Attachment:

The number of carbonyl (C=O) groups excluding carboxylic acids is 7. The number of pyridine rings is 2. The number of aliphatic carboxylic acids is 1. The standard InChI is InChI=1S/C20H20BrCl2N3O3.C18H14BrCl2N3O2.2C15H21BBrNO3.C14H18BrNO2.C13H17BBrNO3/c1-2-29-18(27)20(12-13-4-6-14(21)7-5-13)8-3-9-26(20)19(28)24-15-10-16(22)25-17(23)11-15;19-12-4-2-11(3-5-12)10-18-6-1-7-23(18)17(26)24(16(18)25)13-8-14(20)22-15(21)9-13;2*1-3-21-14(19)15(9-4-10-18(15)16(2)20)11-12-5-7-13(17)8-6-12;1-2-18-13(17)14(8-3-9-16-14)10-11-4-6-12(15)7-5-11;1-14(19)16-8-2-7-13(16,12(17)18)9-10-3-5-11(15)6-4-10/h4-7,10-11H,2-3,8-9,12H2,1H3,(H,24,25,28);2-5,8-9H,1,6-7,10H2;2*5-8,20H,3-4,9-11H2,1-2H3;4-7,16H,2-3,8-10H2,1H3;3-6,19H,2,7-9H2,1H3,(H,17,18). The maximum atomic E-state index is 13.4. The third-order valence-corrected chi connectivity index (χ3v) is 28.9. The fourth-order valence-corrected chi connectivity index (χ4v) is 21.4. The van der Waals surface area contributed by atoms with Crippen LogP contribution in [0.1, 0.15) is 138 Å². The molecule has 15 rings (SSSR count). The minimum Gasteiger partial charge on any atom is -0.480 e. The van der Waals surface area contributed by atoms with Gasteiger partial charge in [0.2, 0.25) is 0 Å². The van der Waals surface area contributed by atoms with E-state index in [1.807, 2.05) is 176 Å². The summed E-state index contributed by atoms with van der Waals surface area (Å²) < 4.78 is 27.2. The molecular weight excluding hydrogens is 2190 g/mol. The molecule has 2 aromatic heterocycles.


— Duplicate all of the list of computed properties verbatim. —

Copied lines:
The number of carbonyl (C=O) groups excluding carboxylic acids is 7. The number of pyridine rings is 2. The number of aliphatic carboxylic acids is 1. The standard InChI is InChI=1S/C20H20BrCl2N3O3.C18H14BrCl2N3O2.2C15H21BBrNO3.C14H18BrNO2.C13H17BBrNO3/c1-2-29-18(27)20(12-13-4-6-14(21)7-5-13)8-3-9-26(20)19(28)24-15-10-16(22)25-17(23)11-15;19-12-4-2-11(3-5-12)10-18-6-1-7-23(18)17(26)24(16(18)25)13-8-14(20)22-15(21)9-13;2*1-3-21-14(19)15(9-4-10-18(15)16(2)20)11-12-5-7-13(17)8-6-12;1-2-18-13(17)14(8-3-9-16-14)10-11-4-6-12(15)7-5-11;1-14(19)16-8-2-7-13(16,12(17)18)9-10-3-5-11(15)6-4-10/h4-7,10-11H,2-3,8-9,12H2,1H3,(H,24,25,28);2-5,8-9H,1,6-7,10H2;2*5-8,20H,3-4,9-11H2,1-2H3;4-7,16H,2-3,8-10H2,1H3;3-6,19H,2,7-9H2,1H3,(H,17,18). The maximum atomic E-state index is 13.4. The third-order valence-corrected chi connectivity index (χ3v) is 28.9. The fourth-order valence-corrected chi connectivity index (χ4v) is 21.4. The van der Waals surface area contributed by atoms with Crippen LogP contribution in [0.1, 0.15) is 138 Å². The molecule has 15 rings (SSSR count). The minimum Gasteiger partial charge on any atom is -0.480 e. The van der Waals surface area contributed by atoms with Gasteiger partial charge in [0.2, 0.25) is 0 Å². The van der Waals surface area contributed by atoms with E-state index in [1.807, 2.05) is 176 Å². The summed E-state index contributed by atoms with van der Waals surface area (Å²) < 4.78 is 27.2. The molecular weight excluding hydrogens is 2190 g/mol. The molecule has 2 aromatic heterocycles.